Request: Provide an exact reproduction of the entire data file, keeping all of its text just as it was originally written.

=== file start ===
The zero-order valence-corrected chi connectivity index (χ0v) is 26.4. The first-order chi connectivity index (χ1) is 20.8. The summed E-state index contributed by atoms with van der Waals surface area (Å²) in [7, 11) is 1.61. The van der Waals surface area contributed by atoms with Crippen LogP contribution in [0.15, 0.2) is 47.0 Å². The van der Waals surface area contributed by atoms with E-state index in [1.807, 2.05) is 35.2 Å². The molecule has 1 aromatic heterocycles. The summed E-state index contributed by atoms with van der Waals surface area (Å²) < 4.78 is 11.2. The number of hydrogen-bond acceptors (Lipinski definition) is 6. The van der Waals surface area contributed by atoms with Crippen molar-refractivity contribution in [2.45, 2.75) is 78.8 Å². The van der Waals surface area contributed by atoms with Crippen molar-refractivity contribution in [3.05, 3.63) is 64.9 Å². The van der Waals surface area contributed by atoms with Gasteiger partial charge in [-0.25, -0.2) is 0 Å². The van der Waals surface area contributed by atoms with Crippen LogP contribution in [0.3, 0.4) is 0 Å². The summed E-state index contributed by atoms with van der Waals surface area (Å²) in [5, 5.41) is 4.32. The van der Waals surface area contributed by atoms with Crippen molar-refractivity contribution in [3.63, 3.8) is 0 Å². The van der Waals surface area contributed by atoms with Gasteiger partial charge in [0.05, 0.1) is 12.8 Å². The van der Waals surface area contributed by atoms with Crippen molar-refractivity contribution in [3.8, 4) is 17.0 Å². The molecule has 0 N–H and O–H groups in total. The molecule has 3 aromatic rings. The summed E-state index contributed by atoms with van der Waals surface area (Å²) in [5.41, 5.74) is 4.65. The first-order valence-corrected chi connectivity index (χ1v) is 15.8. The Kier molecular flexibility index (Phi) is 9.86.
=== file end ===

The zero-order valence-corrected chi connectivity index (χ0v) is 26.4. The first-order chi connectivity index (χ1) is 20.8. The summed E-state index contributed by atoms with van der Waals surface area (Å²) in [7, 11) is 1.61. The van der Waals surface area contributed by atoms with Crippen LogP contribution in [0.15, 0.2) is 47.0 Å². The van der Waals surface area contributed by atoms with E-state index in [1.807, 2.05) is 35.2 Å². The molecule has 1 aromatic heterocycles. The summed E-state index contributed by atoms with van der Waals surface area (Å²) < 4.78 is 11.2. The number of hydrogen-bond acceptors (Lipinski definition) is 6. The van der Waals surface area contributed by atoms with Crippen molar-refractivity contribution in [2.45, 2.75) is 78.8 Å². The van der Waals surface area contributed by atoms with Crippen molar-refractivity contribution in [3.05, 3.63) is 64.9 Å². The van der Waals surface area contributed by atoms with Gasteiger partial charge in [-0.25, -0.2) is 0 Å². The van der Waals surface area contributed by atoms with Crippen LogP contribution in [0.3, 0.4) is 0 Å². The summed E-state index contributed by atoms with van der Waals surface area (Å²) in [5, 5.41) is 4.32. The van der Waals surface area contributed by atoms with Crippen molar-refractivity contribution in [3.63, 3.8) is 0 Å². The van der Waals surface area contributed by atoms with Gasteiger partial charge in [0.05, 0.1) is 12.8 Å². The van der Waals surface area contributed by atoms with Crippen molar-refractivity contribution in [3.8, 4) is 17.0 Å². The molecule has 0 N–H and O–H groups in total. The molecule has 3 aromatic rings. The summed E-state index contributed by atoms with van der Waals surface area (Å²) in [5.41, 5.74) is 4.65. The first-order valence-corrected chi connectivity index (χ1v) is 15.8. The Kier molecular flexibility index (Phi) is 9.86.